'Friday Night Lights': The principal's husband
"Friday Night Lights" wasted no time getting to the game in this week, the third chapter in the series' 13-episode third season. References to a spread offense were tossed about in the opening moments, but this wasn't an episode about the finite details of a football bout.
Instead, "Friday Night Lights" deftly showed the ways in football can tear people apart, and bring others together. Never mind different approaches to coaching, as "Friday Night Lights" has always been more for those who subscribe to the sports-as-a-metaphor-for-life theory. When Coach Eric Taylor (Kyle Chandler) has to make personnel decisions this week, it becomes a question of whether or not he's letting his gut get in the way of what's best for the team.
The answer isn't clear, as nothing ever is in the fictional town of Dillon, Texas. But Taylor's managing arguably results in what passes for a tragic moment in Dillon -- a loss by the Panthers of Dillon High. It's the first lost shown this season, and it has the townspeople placing "for sale" signs on the Taylor home.
While a Dillon Panthers loss has massive repercussions in Dillon, this week's "Friday Night Lights" was more about power than it was a fumble in the end zone by Matt Saracen (Zach Gilford). And the coach feels he's losing it on all fronts.
Dillon High's football boosters have had enough, and are perhaps justifiably upset that Taylor is refusing to start freshman phenom J.D. McCoy (Jeremy Sumpter) in the place of serviceable senior Saracen. Meanwhile, the always supportive and grounded Tami Taylor (Connie Britton) is being stressed to the max in her new role as Dillon High principal, and opts to forgo hosting the annual football team party.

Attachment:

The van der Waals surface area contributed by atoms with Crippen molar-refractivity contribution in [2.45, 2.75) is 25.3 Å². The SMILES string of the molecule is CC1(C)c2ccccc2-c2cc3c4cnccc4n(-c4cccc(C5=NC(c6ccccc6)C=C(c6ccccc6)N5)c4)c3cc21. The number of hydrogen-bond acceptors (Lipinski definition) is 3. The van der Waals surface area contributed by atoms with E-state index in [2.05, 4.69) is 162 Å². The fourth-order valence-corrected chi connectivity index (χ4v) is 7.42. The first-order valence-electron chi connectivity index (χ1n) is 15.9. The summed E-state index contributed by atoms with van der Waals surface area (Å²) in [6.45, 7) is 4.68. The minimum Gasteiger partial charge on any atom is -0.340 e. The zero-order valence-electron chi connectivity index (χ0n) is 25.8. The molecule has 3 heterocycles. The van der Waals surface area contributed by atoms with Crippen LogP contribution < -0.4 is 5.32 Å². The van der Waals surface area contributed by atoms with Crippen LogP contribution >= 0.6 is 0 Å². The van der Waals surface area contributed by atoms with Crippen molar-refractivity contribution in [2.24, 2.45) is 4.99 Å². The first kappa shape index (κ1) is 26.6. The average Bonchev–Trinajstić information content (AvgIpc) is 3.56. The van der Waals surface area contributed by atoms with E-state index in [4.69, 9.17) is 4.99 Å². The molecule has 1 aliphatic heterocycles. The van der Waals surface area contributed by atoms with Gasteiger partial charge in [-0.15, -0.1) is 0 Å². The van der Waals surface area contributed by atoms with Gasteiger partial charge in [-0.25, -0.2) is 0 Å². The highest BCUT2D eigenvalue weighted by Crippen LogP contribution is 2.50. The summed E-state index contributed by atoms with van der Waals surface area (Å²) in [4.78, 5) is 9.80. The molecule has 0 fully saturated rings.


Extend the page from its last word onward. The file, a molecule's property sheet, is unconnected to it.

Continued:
At first, it seems to be a minor decision. But when Tami hands off hosting duties to the McCoy family and the multi-million dollar home -- "a mausoleum," says Eric -- that houses them, it's a sudden sign of weakness on the part of the Taylor family. Or so Eric believes.
"You're being played," says Eric to his wife, who fears being indebted to the rich. He senses that Joe McCoy (D.W. Moffett) has the Dillon High football boosters slowly starting to circle around his throat, getting on him a little more each week for not putting his son in the game.
Who are the boosters going to listen to? After all, they're trying to install an expensive new JumboTron on the Dillon High football field, and a man with a check, and a bounty of free cigars and booze, has just rode on into town.
And what was a moment ago a television show about high school
football has suddenly turned into an essay on the American caste
system, and how it subtly influences our thoughts and actions. Whereas
Tami was relieved to no longer have to worry about the expense of the
party, Eric now fears a loss of trust from his players,and a ceding of power to the football boosters and the funds that drive them.
When Tami reminds Eric that he promised her that next year they